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Calling all veg heads - what are your common pitfalls when ordering at non veg restaurants?

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I try to stay as close to vegan as possible and I find that ordering in non-veg restaurants takes a lot of strategy and diligence. Many times the waiters push the "vegetarian" risotto on me until I ask if it is prepared with chicken stock - it always is. The other common problem I have is if I forget to tell them to hold the cheese then they find a way to sneak it in. What issues do you have?

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  1. if you're not going to a vegetarian restaurant, it would save you, the server and the kitchen a lot of hassle if you called ahead. very few things in a restaurant are totally cooked to order -- yeah, that risotto was par-cooked, ok? if you're trying to keep to a restricted diet, it's your responsibility to make that known, just like if you have an allergy.

    soups, stocks and sauces will be your major hurdle.

    if you're vegan, you might as well forget dessert, unless you're content with a fruit plate. but if you call ahead, many pastry chefs will rise to the challenge and make something special.

    1. -----

      I do not want to sound mean or anything, but if you are a true Vegan, stay out of the meat serving restaurants. What good is a veggie burger that gets cooked along with the hamburgers or the French fries that gets fried in vegetable oil right after frying some chicken fingers?

      My point is, if meat consumables comes in the back door of the restaurant, forget about having a 100% vegan experience.

      -----

      1. I am not a true vegan, I just do my best. And calling ahead isn't always an option, particularly in a business-meal type of situation where one often needs to "go with the flow". THanks for the tips.

        1. I think most vegetarians (myself included) realise that going to a restaurant that serves meat is going to be a compromise. I do my best to stay away from the soup, anything that requires stock/broth and anything fried (same grill/oil as the meat).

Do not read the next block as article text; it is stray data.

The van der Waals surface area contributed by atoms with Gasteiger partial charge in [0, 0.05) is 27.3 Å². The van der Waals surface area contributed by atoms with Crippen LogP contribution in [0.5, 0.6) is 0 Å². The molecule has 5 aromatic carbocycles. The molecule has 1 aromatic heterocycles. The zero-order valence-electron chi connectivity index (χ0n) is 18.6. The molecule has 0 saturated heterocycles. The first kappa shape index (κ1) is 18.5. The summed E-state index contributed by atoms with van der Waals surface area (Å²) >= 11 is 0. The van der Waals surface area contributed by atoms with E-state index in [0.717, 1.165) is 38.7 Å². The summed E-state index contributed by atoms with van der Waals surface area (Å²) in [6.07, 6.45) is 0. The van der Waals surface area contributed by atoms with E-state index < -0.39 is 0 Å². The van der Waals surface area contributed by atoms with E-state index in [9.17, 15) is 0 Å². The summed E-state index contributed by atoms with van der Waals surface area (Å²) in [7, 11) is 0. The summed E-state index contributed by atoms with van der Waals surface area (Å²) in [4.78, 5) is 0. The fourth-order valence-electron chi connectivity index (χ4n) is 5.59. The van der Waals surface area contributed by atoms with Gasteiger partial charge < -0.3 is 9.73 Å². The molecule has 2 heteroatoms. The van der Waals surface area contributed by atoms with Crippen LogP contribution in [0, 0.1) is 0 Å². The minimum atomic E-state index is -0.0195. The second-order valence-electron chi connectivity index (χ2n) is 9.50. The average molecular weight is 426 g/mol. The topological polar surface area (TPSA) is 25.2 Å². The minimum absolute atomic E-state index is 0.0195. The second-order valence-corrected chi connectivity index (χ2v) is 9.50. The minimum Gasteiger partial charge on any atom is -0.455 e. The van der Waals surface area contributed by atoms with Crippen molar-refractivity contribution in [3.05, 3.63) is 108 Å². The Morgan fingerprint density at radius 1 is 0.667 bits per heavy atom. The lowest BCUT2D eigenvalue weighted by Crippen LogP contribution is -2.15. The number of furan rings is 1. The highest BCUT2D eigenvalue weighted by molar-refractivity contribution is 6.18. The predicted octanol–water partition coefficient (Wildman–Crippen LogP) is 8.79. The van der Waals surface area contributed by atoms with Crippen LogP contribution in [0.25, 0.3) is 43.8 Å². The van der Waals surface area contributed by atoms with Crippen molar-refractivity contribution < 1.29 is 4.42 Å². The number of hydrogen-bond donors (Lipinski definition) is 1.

I have a few restaurants that I know I can go to without problems, if I'm out with friends, I'll try to steer them towards one of these. If I'm going to a new place, I'll look up the menu online before I go. If it is a nicer restaurant, I do call ahead and ask.

          In terms of "going with the flow" - look for the pasta dish. Even if they don't have a pomodoro sauce, most restaurants can cook make an olive oil and garlic dressing for it - ask them to toss some veggies in with it. If all else fails, go with the salad and bread. I always keep peanutbutter & crackers in my car as a fall back so my blood sugar doesn't suffer.

          1. I eat a lot of salad ... and some really vile sandwiches. I have a don't ask don't tell policy. Unless an item is clearly marked "vegetarian/vegan" on the menu I don't order it. And I only change those that can be cleanly altered - i.e. salads. Soups, risottos, pastas, sandwiches (or grill items) are all suspect unless clearly marked veg/vegan and even then it's questionable if they understand the meaning of the term ... it's a risky business. I let my stomach tell me the truth and steer clear of the offenders in subsequent dealings.

            1. I agree that it's much harder for a vegan than a vegetarian.

              Over the years, I've learned to watch out for:

              soup (I never order it unless the broth is specified - this goes for miso, too, cuz it often has fish)
              salads (bacon bits or caesar dressing)
              curries (shrimp paste)
              stir fries (oyster sauce)
              beans (bacon or lard)
              collard greens (same as above)
              mashed potatoes (often served with gravy)
              rice (cooked with broth)
              veggie burgers (usually cooked on the same grill as the meat)

              1. If you're ever in Spokane, WA, you can safely visit Mizuna (http://www.mizuna.com/). Just had to put in a plug for a restaurant I like.